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PostPosted: Sat Aug 15, 2009 6:58 pm 
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I am currently 61 years old and have been on suboxone for three years, my current dose is 6 mg a day. My plan is to taper to either 4 or 2 mg and stay there permanently. I had gastric bypass surgery in May of 2002 and my father past away July of the same year. When I had my consultation for gastric bypass surgery the surgeon warned me about the potential for developing a problem with alcohol. As I was never a drinker it was no problem and I did stop my social drinking (one drink every 2-3- months). I HAD NO PRIOR HISTORY OF SUBSTANCE ABUSE. In 2003 I had pneumonia three times. Each time it was first diagnosed as costo chondritis (spelling?) and prescribed percocet. It helped the pain but obviously didn't cure the pneumonia. A co worker told me that it was possible to purchase pain pills on line. I did so a few times. In May of 2004 i started ordering regularly and by September I was a mess, addicted, poor memory, panic attacks. By December I was unable to maintain my job as a social worker and voluntarily retired and surrendered my license.
In december of 2005 I started on suboxone. My doctor was a &**&&(%$$$, but got me started on the right road. He had me on 16 mg a day and tried to get me up to 20 mg a day but i could not tolerate it. I think a little high for a 8-10 norco a day habit. I was with him for about 8 months. Absolutely no controlled substances. I am on clonopin for severe sleep walking and he wanted me off. That is when I knew that I needed to find a new doctor asap.( I guess the reasoning was that it is better to be clean than healthy and alive.) Sorry I have to work on letting go of my anger. As soon as I could I, found another sub doctor and she is great!. In october of 2007 i had a bout of severe depression. Since then I had been in psychotherapy attempting to get my life back on track. My mother died in February of 2009, I am unemployed and may lose my house if I don't find a job soon. Good news is that I am still in recovery. I attend two N A meetings a week and although I've told some about the suboxone it does not seem to be an issue. I live in a rural area. Enough rambling. Jean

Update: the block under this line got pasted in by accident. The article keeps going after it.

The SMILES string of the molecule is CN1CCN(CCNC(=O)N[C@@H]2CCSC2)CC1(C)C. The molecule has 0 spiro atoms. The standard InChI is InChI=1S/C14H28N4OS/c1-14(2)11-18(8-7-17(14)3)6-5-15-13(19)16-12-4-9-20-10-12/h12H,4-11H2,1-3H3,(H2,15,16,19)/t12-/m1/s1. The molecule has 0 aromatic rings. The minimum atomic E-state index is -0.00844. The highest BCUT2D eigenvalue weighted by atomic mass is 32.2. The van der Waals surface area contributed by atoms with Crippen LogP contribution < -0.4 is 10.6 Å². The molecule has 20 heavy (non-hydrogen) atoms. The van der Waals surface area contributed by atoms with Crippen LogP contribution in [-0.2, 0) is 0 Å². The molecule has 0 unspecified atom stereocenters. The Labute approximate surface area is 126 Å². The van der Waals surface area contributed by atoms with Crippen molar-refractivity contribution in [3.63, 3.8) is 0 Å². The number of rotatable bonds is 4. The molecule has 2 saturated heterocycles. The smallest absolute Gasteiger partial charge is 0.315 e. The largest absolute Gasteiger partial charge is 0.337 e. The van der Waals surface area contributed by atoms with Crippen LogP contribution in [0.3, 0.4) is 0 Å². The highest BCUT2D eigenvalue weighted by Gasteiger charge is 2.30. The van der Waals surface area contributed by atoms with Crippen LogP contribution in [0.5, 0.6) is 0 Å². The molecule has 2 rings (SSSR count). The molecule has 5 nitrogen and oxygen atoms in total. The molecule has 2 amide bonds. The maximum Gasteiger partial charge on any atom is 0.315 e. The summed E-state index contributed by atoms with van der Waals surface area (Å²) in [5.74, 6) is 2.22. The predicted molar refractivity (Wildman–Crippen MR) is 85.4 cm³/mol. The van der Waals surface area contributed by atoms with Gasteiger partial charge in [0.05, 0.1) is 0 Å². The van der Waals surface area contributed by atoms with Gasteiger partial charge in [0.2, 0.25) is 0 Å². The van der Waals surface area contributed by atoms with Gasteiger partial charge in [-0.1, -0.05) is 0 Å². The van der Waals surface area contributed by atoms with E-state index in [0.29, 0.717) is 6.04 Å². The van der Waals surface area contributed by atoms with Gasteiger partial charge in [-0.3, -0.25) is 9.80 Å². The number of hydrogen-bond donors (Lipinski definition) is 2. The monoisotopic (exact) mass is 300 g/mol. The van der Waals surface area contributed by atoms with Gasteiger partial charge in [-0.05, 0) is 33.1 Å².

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PostPosted: Sun Aug 16, 2009 5:41 pm 
Hi Jean! Welcome to the forum. I am new here as well. I've been on Sub for ~6 weeks. I have posted a few times here - if you're interested in a bit of my history, you can read my prior posts. I have found this forum to be quite helpful and I am sure you will also!
Sounds like you've had a rough go of things the last few years. I know I can relate and understand! This is quite a journey we're all on! I know for me, it is the hardest thing I have ever been through. The path from opiate addiction and all the collateral damage caused by it, to recovery and freedom seems to be full of twists and turns and lots of hills and valleys! Sometimes I don't even think I can see the way out, but hope endures!! And I have sure found that Suboxone helps me navigate my way through.